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Amit Anand Choudhury | TNN | New Delhi | April 8, 2019:: The Supreme Court on Monday questioned government authorities taking over administration of religious places, saying the task should be entrusted to devotees as it expressed concern over the failure of various state governments in managing temple affairs.
Referring to the apex court’s 2014 order by which administration of 1,500-year-old Nataraja Temple at Chidambaram was taken out of control of Tamil Nadu government, a bench of Justices S A Bobde and S A Nazeer said it will consider that verdict while deciding on the issue of administration of Jagannath temple in Puri.
“We had occasion to examine the issue in case of Chidambaram temple. I do not know why government officers should run the temple. In Tamil Nadu, there are many cases of theft of idols. What are government officers doing. These idols, apart from the religious sentiments, are priceless,” said Justice Bobde, who was part of the bench which passed the order on Chidambaram temple.
The court was hearing a PIL on mismanagement and exploitation of devotees in Jagannath temple in Odisha. The petitioners alleged that the temple administration failed to maintain clean and hygienic environment.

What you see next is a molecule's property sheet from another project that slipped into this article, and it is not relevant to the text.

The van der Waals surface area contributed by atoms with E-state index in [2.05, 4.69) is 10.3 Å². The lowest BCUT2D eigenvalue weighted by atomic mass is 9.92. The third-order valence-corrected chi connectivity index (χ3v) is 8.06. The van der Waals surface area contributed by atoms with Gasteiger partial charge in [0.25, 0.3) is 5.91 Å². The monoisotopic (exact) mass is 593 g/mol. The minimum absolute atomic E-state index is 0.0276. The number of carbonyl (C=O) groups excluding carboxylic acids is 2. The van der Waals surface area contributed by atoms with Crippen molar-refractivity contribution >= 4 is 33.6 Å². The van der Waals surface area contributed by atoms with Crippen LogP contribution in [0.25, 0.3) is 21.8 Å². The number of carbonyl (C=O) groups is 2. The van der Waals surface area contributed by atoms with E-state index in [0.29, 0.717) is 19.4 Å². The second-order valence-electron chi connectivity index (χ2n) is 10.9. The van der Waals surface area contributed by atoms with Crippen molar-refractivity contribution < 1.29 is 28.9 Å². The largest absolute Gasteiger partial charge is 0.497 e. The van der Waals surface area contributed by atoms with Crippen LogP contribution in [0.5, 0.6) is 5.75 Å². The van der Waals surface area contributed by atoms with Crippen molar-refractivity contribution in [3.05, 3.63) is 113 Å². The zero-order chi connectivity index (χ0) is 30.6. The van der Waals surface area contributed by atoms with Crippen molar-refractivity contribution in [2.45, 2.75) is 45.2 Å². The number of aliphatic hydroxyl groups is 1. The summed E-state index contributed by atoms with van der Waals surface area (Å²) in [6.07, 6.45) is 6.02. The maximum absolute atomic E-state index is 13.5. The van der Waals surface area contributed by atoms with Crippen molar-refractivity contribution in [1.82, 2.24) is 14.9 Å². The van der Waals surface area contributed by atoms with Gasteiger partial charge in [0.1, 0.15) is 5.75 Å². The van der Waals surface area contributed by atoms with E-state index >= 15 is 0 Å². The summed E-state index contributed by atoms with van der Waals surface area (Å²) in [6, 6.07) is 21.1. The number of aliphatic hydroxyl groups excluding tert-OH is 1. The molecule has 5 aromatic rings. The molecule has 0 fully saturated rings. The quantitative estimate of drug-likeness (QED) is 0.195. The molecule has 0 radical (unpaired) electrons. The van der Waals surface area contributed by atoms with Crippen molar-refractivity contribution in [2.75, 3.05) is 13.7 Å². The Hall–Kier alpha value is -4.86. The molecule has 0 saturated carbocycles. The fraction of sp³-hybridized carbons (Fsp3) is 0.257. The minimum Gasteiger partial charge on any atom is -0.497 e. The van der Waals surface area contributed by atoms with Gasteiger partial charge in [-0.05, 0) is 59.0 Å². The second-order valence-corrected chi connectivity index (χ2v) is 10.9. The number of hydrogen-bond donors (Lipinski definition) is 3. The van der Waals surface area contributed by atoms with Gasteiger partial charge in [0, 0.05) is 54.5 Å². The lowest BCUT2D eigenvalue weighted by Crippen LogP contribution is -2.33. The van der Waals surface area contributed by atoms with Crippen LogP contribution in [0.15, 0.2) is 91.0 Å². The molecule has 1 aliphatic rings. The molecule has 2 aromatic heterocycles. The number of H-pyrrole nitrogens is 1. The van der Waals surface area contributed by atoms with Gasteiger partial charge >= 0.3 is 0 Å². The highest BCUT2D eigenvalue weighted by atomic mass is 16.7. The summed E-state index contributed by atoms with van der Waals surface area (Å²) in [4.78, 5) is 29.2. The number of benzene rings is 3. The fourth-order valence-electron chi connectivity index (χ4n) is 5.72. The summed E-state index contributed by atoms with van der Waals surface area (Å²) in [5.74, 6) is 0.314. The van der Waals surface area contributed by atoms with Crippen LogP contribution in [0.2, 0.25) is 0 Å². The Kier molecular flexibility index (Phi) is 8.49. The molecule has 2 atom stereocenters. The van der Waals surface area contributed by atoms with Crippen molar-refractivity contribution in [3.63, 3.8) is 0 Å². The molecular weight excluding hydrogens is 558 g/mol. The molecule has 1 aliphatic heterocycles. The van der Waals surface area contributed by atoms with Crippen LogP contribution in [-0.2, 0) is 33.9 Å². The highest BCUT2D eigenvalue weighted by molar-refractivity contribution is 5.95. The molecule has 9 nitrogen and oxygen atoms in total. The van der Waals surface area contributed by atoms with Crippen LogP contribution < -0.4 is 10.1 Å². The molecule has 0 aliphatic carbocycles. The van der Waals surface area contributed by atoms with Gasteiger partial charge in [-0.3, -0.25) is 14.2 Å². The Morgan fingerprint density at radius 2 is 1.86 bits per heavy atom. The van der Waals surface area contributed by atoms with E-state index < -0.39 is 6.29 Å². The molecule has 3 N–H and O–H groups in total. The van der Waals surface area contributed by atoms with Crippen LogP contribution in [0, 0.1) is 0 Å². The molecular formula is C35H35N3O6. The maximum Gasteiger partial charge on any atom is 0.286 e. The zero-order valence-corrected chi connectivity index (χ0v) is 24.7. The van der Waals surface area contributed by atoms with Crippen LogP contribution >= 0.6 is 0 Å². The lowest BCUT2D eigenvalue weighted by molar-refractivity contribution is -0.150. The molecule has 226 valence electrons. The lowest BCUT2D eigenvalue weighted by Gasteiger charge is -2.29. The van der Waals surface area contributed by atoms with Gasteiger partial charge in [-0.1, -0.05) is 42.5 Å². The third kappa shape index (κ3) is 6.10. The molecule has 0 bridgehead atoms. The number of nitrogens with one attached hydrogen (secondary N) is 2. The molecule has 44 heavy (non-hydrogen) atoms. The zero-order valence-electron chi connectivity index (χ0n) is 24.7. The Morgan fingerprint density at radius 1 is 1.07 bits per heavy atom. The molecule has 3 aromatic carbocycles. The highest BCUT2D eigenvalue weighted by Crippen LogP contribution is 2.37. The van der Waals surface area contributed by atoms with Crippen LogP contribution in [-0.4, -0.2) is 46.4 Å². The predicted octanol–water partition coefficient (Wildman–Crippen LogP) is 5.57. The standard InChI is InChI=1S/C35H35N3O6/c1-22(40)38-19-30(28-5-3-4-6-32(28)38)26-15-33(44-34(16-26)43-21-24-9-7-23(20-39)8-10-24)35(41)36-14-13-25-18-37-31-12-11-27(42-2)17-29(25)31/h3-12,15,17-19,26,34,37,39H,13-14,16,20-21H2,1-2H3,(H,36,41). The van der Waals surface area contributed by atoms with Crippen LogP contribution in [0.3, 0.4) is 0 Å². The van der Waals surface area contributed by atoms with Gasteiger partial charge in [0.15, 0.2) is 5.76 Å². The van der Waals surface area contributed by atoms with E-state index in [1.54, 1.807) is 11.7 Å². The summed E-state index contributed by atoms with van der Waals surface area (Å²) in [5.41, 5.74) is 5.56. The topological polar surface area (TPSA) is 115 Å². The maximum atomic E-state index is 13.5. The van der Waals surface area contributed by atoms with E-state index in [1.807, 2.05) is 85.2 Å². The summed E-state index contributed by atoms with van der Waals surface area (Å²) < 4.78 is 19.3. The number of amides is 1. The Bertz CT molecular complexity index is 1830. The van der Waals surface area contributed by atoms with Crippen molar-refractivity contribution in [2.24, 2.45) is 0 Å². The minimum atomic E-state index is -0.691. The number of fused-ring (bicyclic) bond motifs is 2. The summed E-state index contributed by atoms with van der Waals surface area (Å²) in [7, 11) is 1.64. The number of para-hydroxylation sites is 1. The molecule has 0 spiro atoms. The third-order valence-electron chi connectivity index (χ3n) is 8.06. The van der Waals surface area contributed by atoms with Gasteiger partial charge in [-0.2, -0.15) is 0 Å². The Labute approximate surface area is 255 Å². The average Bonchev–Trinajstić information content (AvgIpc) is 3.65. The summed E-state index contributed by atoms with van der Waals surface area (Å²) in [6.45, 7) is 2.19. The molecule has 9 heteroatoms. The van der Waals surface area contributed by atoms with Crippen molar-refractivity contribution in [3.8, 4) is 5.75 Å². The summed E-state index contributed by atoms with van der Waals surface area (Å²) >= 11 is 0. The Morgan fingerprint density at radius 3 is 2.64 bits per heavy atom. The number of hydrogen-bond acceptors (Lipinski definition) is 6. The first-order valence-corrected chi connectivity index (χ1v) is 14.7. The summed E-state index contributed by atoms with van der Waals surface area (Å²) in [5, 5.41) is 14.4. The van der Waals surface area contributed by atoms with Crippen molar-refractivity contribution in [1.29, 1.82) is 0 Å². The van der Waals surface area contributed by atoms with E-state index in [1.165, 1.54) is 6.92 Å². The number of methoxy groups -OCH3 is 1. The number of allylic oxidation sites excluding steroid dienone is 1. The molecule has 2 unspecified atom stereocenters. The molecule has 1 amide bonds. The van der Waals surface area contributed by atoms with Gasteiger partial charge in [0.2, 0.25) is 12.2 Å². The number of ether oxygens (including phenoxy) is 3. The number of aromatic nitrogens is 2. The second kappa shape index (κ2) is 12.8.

At the outset, advocate Suchit Mohanty, appearing for Jagadguru Shankaracharya Sri Nischalananda Saraswati of Gobardhan Math, told the bench the spiritual guru had filed application in the case to assist the court in deciding the issue.
Mohanty brought to the court’s notice instances where the management interfered with the religious affairs of the temple, resulting in serious disturbances including stampede during ‘Darshan’ of the deities.
The bench, thereafter, asked him whether the Shankaracharya would be willing to take over the management as he had “immense” power and influence over the devotees and his intervention could ensure smooth administration of the temple.
Attorney general K K Venugopal also agreed with the view of the court that there should be no state interference in management of temples and said the issue has to be examined by the court on how can a government take over the control of temples in a secular country.
Senior advocate Ranjit Kumar, who is assisting the court as amicus curiae, told the bench that there are two legislations pertaining to Jagannath temple administration and the court had to examine the laws before passing order. He said mismanagement was because of non-implementation of laws.